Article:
Yet children’s voices and concerns struggle to be heard in political debate dominated at the ballot box by large numbers of baby boomers. But what if children were given a credible platform for getting involved and, perhaps even, an opportunity to vote? Would it change their future? University of Canterbury’s Dr Bronwyn Hayward thinks so.
Giving children the right to vote may sound a bit radical – but it’s worth remembering the emancipation of women was once equally unthinkable, says UC political scientist Dr Bronwyn Hayward.
“It took 2000 years before the Greek idea to give free men the vote was extended to women. New Zealand was the first country to grant women their voting rights. Who knows, perhaps we could lead the world again by extending voting rights to our younger citizens?”
Dr Hayward, who specialises in youth and environmental issues, has been researching the rise of a new generation of remarkable political activism.
“Across the world, from the Arab Spring to the student protests of London and Occupy Wall Street, we have seen very young protestors (some just 12 and 13-years-old) take to the streets to have their voices heard.
“My research and that of my international colleagues challenges the myth that children and teens are selfish, me-centred consumers who don’t care about the future.
“I’m not suggesting we burden children with adult responsibilities and duties. But it’s important to recognise their ability to think independently and take action.
“Giving 16-year-olds the right vote, for example, may be a good approach. At that age, you’re more likely to be living at home and attending school. You’re more likely to have access to the support you need to develop a lifelong voting habit. By 18, you’re more mobile and starting to experience new things. Voting is a less immediate priority,” she says.
Between 2009 and 2010, Dr Hayward led two research teams who surveyed young people around the world about their lifestyles, hopes and aspirations as young citizens as part of the United Nations Environment Programme global survey.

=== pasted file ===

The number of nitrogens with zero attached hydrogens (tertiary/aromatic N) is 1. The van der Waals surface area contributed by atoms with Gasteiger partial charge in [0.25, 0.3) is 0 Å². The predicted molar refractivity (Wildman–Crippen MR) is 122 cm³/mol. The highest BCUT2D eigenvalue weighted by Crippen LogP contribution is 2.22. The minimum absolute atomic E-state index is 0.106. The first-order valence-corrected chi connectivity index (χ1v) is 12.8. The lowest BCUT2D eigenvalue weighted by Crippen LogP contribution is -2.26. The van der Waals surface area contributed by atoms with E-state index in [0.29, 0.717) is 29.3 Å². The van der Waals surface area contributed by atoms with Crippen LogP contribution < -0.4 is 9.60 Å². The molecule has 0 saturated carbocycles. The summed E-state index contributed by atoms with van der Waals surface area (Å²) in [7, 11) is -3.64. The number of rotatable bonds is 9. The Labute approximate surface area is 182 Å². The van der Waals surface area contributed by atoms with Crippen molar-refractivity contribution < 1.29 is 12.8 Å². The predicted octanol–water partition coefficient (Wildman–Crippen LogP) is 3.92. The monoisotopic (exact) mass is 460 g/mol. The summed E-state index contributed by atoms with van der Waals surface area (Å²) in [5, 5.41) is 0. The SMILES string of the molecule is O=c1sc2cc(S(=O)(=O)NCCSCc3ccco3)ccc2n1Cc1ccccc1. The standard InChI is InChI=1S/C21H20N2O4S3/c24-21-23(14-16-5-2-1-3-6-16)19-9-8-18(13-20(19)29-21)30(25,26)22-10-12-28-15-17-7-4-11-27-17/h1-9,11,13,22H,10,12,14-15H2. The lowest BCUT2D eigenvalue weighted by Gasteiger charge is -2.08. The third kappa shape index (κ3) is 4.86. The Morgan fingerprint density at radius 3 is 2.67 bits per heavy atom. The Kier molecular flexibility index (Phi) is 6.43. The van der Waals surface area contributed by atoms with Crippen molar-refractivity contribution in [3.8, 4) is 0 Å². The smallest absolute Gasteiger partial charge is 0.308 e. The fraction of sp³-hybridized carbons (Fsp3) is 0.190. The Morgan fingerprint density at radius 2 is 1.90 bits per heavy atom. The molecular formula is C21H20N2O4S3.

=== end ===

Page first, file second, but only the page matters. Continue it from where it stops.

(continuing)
The research surveyed 8,000 young people online and in face-to-face interviews across 18 countries about the issues that most concerned them.
“We were struck by the extent to which young people were aware of what was happening around them and – given the chance to participate – really did want to make a difference.”
These findings are also borne out in Dr Hayward’s New Zealand-based research, which took four years to study how very young children first learn about politics, their environment and what it means to be a citizen.
Dr Hayward and a team of University of Canterbury graduate students interviewed 160 mostly Christchurch children aged eight to 12.
“One of the most fundamental things we’re learning from both research projects is how we can support young people to become participating citizens and create opportunities for their voices to be heard,” she says.
“We like to think New Zealand is a great place to raise children, but the reality is that over the past 20 years this country has experienced some of the most rapid growth in inequality between the rich and poor of all the nations within the OECD. This has impacted on some of our young people very harshly.
She says one in five young Kiwis grow up in homes struggling with poverty – and the poor health, housing and safety conditions associated with poverty. In contrast, the data shows older Kiwis have more support to live well.
“A key point of my research, and that of my colleagues and students, is to acknowledge the political agency or ability of young people to think independently and take collective action.
“The outcome of our work is to develop a new agenda for teaching citizenship and environmental education and identify ways that governments, communities and the adults in children’s lives, can better support young people – and the generations after them – to make a difference to their future.”